The Geographical Society of Philadelphia was founded in 1891 by a group of Philadelphians interested in geography and exploration. Many of the members were active travelers and explorers including mountaineer Angelo Heilprin and arctic explorer Henry E. Bryant, both ofhwom served as president of the Society. The Society sought to recognize excellence in exploration through a series of awards which it has conferred upon many prominent explorers and authors throughout the century including Admiral Richard Byrd, Capt. Robert F. Scott, John Glenn, and Rachel Carson. The Society continues to operate grant programs to promote geographically interesting research as well as sponsoring numerous educational events. Visit their website at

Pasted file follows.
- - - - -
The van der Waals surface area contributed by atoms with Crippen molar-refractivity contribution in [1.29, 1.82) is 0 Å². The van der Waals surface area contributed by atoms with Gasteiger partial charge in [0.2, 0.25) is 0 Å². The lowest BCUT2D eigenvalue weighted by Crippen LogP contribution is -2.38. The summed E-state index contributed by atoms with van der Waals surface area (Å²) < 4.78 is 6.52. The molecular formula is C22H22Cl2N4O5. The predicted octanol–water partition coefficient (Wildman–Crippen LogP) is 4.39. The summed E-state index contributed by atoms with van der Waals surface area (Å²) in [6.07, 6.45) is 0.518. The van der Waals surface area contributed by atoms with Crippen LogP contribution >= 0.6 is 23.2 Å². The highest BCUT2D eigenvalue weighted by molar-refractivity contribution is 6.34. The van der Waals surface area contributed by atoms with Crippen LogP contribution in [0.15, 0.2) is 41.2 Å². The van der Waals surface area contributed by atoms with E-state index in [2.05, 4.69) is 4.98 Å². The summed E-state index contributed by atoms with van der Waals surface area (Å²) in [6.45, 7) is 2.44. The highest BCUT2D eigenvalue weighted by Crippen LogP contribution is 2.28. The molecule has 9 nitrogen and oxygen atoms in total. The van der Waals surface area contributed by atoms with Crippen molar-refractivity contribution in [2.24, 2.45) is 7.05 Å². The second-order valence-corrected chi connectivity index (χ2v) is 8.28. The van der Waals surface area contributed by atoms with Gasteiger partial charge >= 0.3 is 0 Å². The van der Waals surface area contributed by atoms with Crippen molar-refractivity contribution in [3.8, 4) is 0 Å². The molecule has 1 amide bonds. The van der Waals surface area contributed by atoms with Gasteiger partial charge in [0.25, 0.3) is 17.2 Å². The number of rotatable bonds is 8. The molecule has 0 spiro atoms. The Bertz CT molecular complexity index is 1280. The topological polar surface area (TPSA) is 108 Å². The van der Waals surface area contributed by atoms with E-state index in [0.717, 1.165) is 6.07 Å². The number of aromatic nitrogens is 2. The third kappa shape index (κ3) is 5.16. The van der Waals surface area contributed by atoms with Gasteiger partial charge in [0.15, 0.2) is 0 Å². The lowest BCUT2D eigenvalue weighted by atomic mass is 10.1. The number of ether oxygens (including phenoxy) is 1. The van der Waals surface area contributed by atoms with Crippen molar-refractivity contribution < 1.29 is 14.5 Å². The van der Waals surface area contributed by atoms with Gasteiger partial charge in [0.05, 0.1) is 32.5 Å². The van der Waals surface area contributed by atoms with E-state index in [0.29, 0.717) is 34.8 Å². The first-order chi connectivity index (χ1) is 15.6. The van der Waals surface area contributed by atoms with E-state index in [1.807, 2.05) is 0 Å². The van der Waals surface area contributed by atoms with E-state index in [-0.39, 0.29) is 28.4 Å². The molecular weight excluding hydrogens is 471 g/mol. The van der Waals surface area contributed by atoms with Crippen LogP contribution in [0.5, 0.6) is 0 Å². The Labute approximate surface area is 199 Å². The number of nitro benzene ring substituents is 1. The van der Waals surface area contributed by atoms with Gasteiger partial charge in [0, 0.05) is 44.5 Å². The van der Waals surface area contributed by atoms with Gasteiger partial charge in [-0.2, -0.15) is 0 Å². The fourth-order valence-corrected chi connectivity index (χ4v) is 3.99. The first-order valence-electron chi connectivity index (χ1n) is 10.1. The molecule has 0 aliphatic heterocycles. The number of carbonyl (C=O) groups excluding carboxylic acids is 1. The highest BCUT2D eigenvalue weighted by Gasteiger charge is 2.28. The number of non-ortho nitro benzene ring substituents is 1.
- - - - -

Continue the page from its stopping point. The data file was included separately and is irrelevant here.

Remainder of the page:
The Collection on Polar Exploration was the gift of Josephine R. Bull, Bryn Mawr College 1932, who, as the grand niece of Henry Bryant, collected this fascinating material related to his life and to the subject of polar exploration in the early twentieth century. The collection is comprised of materials related to the Society's interest and sponsorship of the polar expeditions of the early 20th century. The letters and other materials highlight the great interest in polar exploration at the time, as well as chronicling some of the impediments facing explorers wishing to chart the polar regions. The collection is organized as follows:

I. Drift Cask Experiment